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Correlation and Application of Statistics to Problems of Heredity 77

on the presence of the ancestral mediocrity. He does not state what experimental evidence there is for this other type of regression, and my impression is that it arose in his mind from a belief that regression was always in action and so evolution impossible by mere selection of continuous variations.

Under the same heading of Pure Breed Galton also considers the variation within a sibship or group of brethren. If, as he defines a pure breed, it be merely a line in which the ancestors have been given the same selection value for a large number of generations, then on Galton's theory of normal distribution of variates, the theory of multiple regression shows us that the variability will be the same within the sibship, whether the ancestry have been selected or not. Galton, to whom that theory was not familiar, deduces by a rough approximative method that the ratio of variability in the pure breed is to that in the mixed breed as •98 to 1.00; but actually on his hypothesis they are equal ; the variability of the sibship is independent of whether the characteristics of the progenitors are alike or unlike. Of course the reader must understand that by pure breed and mixed breed Galton is only referring to sibships which have their progenitors alike and their progenitors unlike in character respectively. All these progenitors are supposed of the same race, and he was not dealing with cross-breds, or mixture of races, in his "mixed" breeds.

In the final paragraph of this chapter Galton gives the results of his experience. He considers that for practical prediction you need to know not only the obvious somatic characters of the two parents, but the latent characters of their germ-plasms. These latter he considers can be respectively determined with a fair degree of approximation from the paternal and maternal uncles and aunts, if they exist in considerable numbers. Also what may be ascertainable of grandparents and their sibships will be of value. But he considers that if he were to start collecting family records again, he would limit himself to families having at least six adult children, and with as many members in both paternal and maternal sibships. There is much that is true in this view, yet at the same time, where a stirp occasionally throws a noteworthy individual, it may be doubted whether a sample of 12 in the first generation and six in the second is large enough to bring out all the latent possibilities which may be of importance. The desire of the Eugenist must always be for as complete a family pedigree as possible. It would not be feasible on a sample of 18 to say whether a single occurrence showed insanity to be a latent character of the stock or not.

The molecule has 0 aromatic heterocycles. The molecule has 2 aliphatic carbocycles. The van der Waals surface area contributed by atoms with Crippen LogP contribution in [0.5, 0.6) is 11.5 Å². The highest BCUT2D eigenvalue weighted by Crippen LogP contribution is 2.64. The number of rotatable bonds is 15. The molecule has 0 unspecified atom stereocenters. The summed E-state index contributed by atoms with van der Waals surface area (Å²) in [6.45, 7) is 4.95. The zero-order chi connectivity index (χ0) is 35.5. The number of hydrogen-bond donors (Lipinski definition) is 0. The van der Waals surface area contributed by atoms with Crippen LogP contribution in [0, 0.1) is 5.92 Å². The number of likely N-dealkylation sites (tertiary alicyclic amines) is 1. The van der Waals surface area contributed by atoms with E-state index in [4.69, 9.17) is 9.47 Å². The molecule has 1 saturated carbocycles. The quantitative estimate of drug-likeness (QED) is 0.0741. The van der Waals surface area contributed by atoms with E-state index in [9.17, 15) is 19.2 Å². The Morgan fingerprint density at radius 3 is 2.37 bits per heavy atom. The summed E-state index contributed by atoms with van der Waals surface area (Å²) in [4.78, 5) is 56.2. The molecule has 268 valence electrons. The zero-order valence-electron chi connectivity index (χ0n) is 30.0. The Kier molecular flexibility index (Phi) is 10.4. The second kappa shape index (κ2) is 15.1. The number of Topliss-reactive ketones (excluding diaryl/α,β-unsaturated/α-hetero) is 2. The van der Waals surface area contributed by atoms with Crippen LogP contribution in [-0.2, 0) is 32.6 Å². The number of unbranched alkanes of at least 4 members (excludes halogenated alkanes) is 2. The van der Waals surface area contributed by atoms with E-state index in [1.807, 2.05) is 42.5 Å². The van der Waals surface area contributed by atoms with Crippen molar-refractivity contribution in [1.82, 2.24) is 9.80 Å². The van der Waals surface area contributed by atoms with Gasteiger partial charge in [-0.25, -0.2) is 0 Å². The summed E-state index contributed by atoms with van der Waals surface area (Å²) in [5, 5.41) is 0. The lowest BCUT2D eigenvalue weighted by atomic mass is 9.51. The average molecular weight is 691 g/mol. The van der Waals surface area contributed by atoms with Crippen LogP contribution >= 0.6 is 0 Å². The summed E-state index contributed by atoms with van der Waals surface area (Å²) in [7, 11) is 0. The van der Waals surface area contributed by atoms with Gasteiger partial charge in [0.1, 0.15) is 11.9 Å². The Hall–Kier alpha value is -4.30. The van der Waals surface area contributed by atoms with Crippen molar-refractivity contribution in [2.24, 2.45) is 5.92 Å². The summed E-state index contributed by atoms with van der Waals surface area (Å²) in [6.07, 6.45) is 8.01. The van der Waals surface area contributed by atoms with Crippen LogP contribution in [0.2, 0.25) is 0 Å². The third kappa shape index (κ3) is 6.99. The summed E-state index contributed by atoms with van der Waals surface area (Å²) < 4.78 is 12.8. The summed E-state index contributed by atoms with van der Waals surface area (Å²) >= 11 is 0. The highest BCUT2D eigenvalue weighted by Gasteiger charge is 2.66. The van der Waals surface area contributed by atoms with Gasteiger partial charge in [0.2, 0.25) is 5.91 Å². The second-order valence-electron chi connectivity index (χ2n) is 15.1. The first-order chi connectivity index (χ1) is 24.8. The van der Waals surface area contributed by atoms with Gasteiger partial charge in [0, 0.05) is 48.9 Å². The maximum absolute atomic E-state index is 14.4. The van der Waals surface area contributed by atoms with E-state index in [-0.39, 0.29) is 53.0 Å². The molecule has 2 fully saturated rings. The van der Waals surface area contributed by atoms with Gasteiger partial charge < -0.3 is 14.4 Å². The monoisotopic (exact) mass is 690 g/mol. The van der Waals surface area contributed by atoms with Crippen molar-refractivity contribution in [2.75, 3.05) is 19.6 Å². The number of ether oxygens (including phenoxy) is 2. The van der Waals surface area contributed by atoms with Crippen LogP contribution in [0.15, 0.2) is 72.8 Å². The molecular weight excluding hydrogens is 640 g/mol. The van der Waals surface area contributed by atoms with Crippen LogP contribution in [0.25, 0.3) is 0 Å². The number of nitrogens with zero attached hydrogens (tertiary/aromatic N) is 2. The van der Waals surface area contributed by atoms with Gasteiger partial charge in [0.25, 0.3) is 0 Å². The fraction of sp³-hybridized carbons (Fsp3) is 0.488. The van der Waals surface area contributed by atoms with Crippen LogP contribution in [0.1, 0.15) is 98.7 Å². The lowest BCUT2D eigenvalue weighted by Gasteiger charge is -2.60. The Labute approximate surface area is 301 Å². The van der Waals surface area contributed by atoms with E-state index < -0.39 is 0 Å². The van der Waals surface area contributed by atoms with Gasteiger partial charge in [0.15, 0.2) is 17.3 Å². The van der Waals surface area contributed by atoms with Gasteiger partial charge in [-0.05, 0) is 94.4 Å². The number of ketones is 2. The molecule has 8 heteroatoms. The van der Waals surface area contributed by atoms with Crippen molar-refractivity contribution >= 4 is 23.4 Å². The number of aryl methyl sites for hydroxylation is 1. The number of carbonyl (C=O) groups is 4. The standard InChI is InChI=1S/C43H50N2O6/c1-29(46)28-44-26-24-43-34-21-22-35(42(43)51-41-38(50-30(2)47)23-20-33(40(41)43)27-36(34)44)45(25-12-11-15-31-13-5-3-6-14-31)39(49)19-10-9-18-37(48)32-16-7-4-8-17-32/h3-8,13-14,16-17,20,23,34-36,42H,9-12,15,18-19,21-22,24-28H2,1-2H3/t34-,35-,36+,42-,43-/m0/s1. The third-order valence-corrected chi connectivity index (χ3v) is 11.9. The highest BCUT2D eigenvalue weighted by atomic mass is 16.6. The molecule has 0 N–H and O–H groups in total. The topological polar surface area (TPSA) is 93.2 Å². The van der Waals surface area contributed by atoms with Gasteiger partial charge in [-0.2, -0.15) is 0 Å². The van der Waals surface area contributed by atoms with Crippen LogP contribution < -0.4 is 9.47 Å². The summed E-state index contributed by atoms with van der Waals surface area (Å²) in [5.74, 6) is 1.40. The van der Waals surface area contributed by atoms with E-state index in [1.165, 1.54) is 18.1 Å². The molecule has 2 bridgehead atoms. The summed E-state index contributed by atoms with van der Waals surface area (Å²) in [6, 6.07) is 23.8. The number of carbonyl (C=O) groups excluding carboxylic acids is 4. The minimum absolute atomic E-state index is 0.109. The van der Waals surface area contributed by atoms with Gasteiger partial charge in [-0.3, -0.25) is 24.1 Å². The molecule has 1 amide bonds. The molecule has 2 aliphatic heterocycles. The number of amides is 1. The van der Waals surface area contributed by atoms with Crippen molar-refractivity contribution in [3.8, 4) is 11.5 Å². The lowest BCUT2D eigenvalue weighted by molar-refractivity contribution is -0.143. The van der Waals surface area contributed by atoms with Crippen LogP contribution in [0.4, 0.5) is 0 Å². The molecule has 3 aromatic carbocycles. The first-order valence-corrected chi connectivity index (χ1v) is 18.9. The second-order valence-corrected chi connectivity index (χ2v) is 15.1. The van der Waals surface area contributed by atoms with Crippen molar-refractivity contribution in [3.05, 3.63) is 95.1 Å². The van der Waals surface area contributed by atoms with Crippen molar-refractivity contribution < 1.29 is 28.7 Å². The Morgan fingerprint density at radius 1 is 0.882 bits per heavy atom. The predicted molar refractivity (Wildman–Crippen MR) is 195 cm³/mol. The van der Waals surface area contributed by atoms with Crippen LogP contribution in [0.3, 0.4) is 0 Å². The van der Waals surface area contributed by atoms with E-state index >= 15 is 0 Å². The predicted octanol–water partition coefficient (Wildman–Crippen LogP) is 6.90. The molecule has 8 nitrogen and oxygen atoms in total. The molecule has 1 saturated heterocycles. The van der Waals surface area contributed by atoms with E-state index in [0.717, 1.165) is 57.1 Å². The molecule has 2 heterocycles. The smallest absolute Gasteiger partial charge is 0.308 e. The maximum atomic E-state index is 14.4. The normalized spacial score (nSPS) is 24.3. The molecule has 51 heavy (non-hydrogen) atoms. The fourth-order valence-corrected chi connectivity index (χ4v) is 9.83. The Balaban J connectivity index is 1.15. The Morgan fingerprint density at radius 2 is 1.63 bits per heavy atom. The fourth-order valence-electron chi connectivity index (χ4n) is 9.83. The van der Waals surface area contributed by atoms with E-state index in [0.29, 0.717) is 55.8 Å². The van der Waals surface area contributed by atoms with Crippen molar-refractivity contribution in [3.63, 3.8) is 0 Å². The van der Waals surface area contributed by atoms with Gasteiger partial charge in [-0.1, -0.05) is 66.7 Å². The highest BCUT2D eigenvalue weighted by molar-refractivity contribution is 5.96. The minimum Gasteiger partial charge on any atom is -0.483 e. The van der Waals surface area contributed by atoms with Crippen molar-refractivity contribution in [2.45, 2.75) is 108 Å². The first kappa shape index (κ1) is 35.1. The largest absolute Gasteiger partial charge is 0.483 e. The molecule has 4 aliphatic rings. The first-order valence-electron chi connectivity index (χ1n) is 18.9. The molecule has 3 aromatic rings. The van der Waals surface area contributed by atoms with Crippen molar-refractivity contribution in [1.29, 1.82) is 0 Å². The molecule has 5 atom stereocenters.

Galton's final chapter contains a brief summary of the work, of which our present section is a more complete one. Only two points may be referred to. On p. 196 he writes

" There are no means of deducing the measure of fraternal variability [i.e. variability in the sibship from the same pair of parents] solely from that of the co-fraternal [i.e. the array of individuals who all have one parent of the same character value]. They differ by an element of

which the value is thus far unknown."

We need no longer admit this ignorance. If R be the multiple correlation of an individual on all his ancestry, or on his " generant," then r %/1 - R2 is

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